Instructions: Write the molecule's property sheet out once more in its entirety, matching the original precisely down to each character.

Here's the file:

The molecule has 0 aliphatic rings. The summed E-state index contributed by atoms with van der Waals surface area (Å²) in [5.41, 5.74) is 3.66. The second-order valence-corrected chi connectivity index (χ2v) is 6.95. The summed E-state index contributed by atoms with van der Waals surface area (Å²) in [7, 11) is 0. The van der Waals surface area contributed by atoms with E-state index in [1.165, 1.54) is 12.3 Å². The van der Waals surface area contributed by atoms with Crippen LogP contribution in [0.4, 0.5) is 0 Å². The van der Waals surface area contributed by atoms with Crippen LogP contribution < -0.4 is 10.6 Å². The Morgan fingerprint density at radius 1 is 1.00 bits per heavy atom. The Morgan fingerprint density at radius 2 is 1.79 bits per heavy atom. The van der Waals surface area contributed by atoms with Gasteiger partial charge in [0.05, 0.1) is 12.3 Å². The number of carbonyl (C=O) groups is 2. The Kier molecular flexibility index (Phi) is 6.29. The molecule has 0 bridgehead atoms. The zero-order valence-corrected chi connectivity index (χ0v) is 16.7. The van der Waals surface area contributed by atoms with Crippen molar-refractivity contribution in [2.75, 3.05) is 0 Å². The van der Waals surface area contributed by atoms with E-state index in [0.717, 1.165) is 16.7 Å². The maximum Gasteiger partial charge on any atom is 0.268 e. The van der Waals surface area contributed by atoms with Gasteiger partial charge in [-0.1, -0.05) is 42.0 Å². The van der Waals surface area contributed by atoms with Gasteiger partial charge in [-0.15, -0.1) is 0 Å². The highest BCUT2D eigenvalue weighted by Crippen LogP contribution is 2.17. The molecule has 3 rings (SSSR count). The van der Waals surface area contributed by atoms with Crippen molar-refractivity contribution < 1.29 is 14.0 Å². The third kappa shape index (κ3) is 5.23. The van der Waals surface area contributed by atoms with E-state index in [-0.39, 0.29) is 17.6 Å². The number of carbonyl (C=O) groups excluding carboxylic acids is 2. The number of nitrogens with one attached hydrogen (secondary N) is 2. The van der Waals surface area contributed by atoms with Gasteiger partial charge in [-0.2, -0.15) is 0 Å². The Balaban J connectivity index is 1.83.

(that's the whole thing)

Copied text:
The molecule has 0 aliphatic rings. The summed E-state index contributed by atoms with van der Waals surface area (Å²) in [5.41, 5.74) is 3.66. The second-order valence-corrected chi connectivity index (χ2v) is 6.95. The summed E-state index contributed by atoms with van der Waals surface area (Å²) in [7, 11) is 0. The van der Waals surface area contributed by atoms with E-state index in [1.165, 1.54) is 12.3 Å². The van der Waals surface area contributed by atoms with Crippen LogP contribution in [0.4, 0.5) is 0 Å². The van der Waals surface area contributed by atoms with Crippen LogP contribution < -0.4 is 10.6 Å². The Morgan fingerprint density at radius 1 is 1.00 bits per heavy atom. The Morgan fingerprint density at radius 2 is 1.79 bits per heavy atom. The van der Waals surface area contributed by atoms with Gasteiger partial charge in [0.05, 0.1) is 12.3 Å². The number of carbonyl (C=O) groups is 2. The Kier molecular flexibility index (Phi) is 6.29. The molecule has 0 bridgehead atoms. The zero-order valence-corrected chi connectivity index (χ0v) is 16.7. The van der Waals surface area contributed by atoms with Crippen molar-refractivity contribution in [2.75, 3.05) is 0 Å². The van der Waals surface area contributed by atoms with E-state index in [0.717, 1.165) is 16.7 Å². The maximum Gasteiger partial charge on any atom is 0.268 e. The van der Waals surface area contributed by atoms with Gasteiger partial charge in [-0.1, -0.05) is 42.0 Å². The van der Waals surface area contributed by atoms with Gasteiger partial charge in [-0.15, -0.1) is 0 Å². The highest BCUT2D eigenvalue weighted by Crippen LogP contribution is 2.17. The molecule has 3 rings (SSSR count). The van der Waals surface area contributed by atoms with Crippen molar-refractivity contribution < 1.29 is 14.0 Å². The third kappa shape index (κ3) is 5.23. The van der Waals surface area contributed by atoms with E-state index in [-0.39, 0.29) is 17.6 Å². The number of carbonyl (C=O) groups excluding carboxylic acids is 2. The number of nitrogens with one attached hydrogen (secondary N) is 2. The van der Waals surface area contributed by atoms with Gasteiger partial charge in [-0.2, -0.15) is 0 Å². The Balaban J connectivity index is 1.83.